Skip to main content

You have a right to explore the internet but remember that you cannot trust everything that you see or read on the internet.

Could this be you?

There are several case studies of this, one of the main examples is of a student doing an assignment on Barak Obama. They search the internet and find a site that seems suitable - they start to read the website and it gave some interesting facts, but later down the page it started to develop a racial tone. The website started off out-lining facts, but some clever websites mix up fact and fiction enabling them to give out a mixture of truth and lies and if information is not checked for accuracy this can sometimes be repeated as fact!

The internet is a fantastic place to find out new information and interesting facts, many of which could help with your studies. The number of web-pages increases daily and you too could have your own website up and running within minutes. The majority of websites that you will visit will contain correct and factual information.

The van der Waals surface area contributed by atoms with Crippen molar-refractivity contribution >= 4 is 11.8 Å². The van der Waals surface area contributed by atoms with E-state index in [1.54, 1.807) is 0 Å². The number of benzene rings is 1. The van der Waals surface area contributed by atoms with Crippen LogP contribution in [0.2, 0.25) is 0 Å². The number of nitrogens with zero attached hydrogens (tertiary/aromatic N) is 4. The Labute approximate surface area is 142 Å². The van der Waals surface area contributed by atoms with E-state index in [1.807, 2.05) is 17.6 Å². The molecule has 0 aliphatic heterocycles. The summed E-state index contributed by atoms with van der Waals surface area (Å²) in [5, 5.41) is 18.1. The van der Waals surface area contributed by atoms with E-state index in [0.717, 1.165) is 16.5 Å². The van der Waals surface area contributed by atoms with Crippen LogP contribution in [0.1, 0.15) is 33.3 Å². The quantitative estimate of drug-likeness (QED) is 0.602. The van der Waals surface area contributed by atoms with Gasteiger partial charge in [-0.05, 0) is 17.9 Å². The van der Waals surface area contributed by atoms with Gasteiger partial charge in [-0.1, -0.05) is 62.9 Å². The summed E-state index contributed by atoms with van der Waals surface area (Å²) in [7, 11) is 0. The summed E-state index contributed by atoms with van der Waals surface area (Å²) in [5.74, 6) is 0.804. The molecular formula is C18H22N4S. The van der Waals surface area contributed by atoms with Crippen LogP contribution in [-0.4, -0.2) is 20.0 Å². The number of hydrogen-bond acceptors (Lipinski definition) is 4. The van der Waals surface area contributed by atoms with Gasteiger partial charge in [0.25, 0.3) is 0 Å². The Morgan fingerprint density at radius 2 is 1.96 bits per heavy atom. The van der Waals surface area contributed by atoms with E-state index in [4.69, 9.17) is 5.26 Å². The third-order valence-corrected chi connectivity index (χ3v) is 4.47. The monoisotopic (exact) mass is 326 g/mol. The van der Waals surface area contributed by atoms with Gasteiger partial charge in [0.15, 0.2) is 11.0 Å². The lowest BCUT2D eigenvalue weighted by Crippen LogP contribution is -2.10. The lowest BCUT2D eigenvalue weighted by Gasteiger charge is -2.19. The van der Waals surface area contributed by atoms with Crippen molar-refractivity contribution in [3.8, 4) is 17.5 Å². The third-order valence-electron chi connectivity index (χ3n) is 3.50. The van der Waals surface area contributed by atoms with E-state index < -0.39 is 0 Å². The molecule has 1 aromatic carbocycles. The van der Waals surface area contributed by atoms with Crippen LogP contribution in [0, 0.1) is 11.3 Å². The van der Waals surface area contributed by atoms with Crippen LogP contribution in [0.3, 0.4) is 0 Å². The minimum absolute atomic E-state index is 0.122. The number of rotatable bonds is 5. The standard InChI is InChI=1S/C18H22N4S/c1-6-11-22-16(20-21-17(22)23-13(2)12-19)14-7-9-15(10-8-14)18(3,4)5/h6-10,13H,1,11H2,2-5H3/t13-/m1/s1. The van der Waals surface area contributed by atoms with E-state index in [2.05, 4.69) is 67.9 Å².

Check the authority of a website:

  • Check to see when it was last updated
  • Check to see if authorship details are available
  • Check the URL to see if it is a .gov (government), .edu or .ac (academic) website
  • Check the links to the website by going to a search engine such as google and typing to see who is linking to a site
  • Check to see who the site is owned by. A service such as has a nice utility that does this
  • Remember just because a website says it's the truth, it doesn't mean it is. If in doubt check it out.

Go Back